Friday, 1 July 2011
Today, July 1st, was the first day I began to feel like myself again. First a gastrointestinal infection robbed me of my ability to eat, and then a common cold eliminated my ability to taste. Most recently, an inflammation of my tonsils has made it difficult for me to swallow (or talk very much). Now, at last, the three plagues standing between me and the good food I’d like to eat have started to pass. And I even have the energy to go out and do what I want to do.
What I wanted to do today was to see the Blue Mosque and the Hagia Sophia, the two religious and architectural masterpieces of Istanbul.
The Blue Mosque is about 400 years old, built near Hagia Sophia and with the ambition of rivaling the latter’s glory. It has six minarets and is known as the “Blue” Mosque because of the extensive blue-colored tiles (more than 20,000, all handmade) which adorn its interior.
The first photo is from wikipedia, but the rest are mine:
Despite being a massive tourist attraction, the mosque is still a functioning place of worship – though not the kind I’d want to frequent, with crowds of frenetic tourists and flashbulbs going off.
A glimpse at one of the columns upholding the roof. My guess is that it would take 12 people to fully encircle one.
And a last look, this time a blurry one at all the tiles inside.
The Hagia Sophia obviously has a much longer and more illustrious history. The third version is the one that now stands; it was completed in 537, so it’s nearly 1500 years old – older than most empires, and its history intersects with some of the most famous and most important empires in history – the Roman Empire, the Byzantine Empire (a continuation of the first under a different name), the Ottoman Empire. Justinian built it and most likely stood inside it, and later Byzantine Emperors were coronated inside it. It served as the principal mosque of Istanbul – and the Ottoman Empire – for more than 500 years, and that AFTER it was the largest cathedral in the world for nearly a thousand years, and one of the most important – the place, for example, where the Great Schism between Eastern Orthodox and Roman Catholicism Christianity began. And its place in the history of architecture is no less impressive, considered one of the most revolutionary buildings ever built.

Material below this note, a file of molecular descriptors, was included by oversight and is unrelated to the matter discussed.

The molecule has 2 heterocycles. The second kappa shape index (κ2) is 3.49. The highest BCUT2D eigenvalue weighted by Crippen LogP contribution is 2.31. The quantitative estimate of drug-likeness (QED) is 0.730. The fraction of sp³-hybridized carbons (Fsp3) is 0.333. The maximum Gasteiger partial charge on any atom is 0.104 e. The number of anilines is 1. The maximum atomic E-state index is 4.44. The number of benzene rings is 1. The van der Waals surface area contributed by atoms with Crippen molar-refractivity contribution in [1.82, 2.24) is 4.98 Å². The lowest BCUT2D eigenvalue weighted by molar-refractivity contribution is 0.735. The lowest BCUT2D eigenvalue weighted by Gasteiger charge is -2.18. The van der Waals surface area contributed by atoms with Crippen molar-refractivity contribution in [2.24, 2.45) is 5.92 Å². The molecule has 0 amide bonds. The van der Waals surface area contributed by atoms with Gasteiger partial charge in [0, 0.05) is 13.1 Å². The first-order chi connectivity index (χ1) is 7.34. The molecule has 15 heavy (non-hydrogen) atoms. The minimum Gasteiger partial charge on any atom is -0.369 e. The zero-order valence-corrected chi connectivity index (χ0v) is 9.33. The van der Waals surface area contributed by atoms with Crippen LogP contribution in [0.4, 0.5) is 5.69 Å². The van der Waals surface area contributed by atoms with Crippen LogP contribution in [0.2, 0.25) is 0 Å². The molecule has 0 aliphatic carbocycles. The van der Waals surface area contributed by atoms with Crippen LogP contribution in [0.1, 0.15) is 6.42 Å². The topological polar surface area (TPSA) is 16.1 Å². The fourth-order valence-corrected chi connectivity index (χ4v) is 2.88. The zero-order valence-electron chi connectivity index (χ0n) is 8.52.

That said, its history has also been marked by setbacks. The first Hagia Sophia, dedicated in 360, was burnt down in rioting following the exile of the Patriarch of Constantinople in 404, who’d made enemies with the wrong people (namely, the Empress). A second version didn’t last much longer; it also burned, along with half the city, when Justinian was nearly overthrown (if you want to know more, you can read all about it here). Parts of the second remain, uncovered in excavations that were quickly halted lest they disturb the existing Hagia Sophia. These remnants are displayed in situ just outside the entrance:
The third Hagia Sophia itself had difficulty, this time because of its massive dome. It collapsed in an earthquake in 558, after prior earthquakes in 557 and 553 had riven it with cracks. But the earthquakes weren’t really responsible for its collapse, which may have happened eventually anyway, thanks to the design of the dome itself. When it was rebuilt, the height of the dome was elevated 30 feet (it was too flat before) and lighter building materials were used. Here’s what the dome looks like now, from the inside:
And here’s what the rest of it looks like, from the inside:
If you’re wondering what architectural wonder this is, it isn’t. It’s just a cat, though granted one which seems to enjoy the limelight. Istanbul is absolutely filled – crammed full – of stray cats, incidentally, and has its fair share of dogs too. Some are plump, overfed, and have obviously worked out how to exploit the system (maybe thanks to their brawn or guile). Others are thin, scrawny, and look at you piteously. This seems to be the former variety.
Just in case you were wondering where all those Byzantine Emperors were coronated, this is the place. You can’t walk on it. You’re not an Emperor.
Hagia Sophia just completed a year of restoration work, in which it was wrapped in scaffolding. Now it’s “restored” but – let’s face it – still very old. For a building, it’s been through a lot, and for all its fabled beauty, I didn’t find it all that beautiful. Mostly, the place looks tired. Not that I mind – I came for the history; to stand in the place of history, and in that respect it did not disappoint.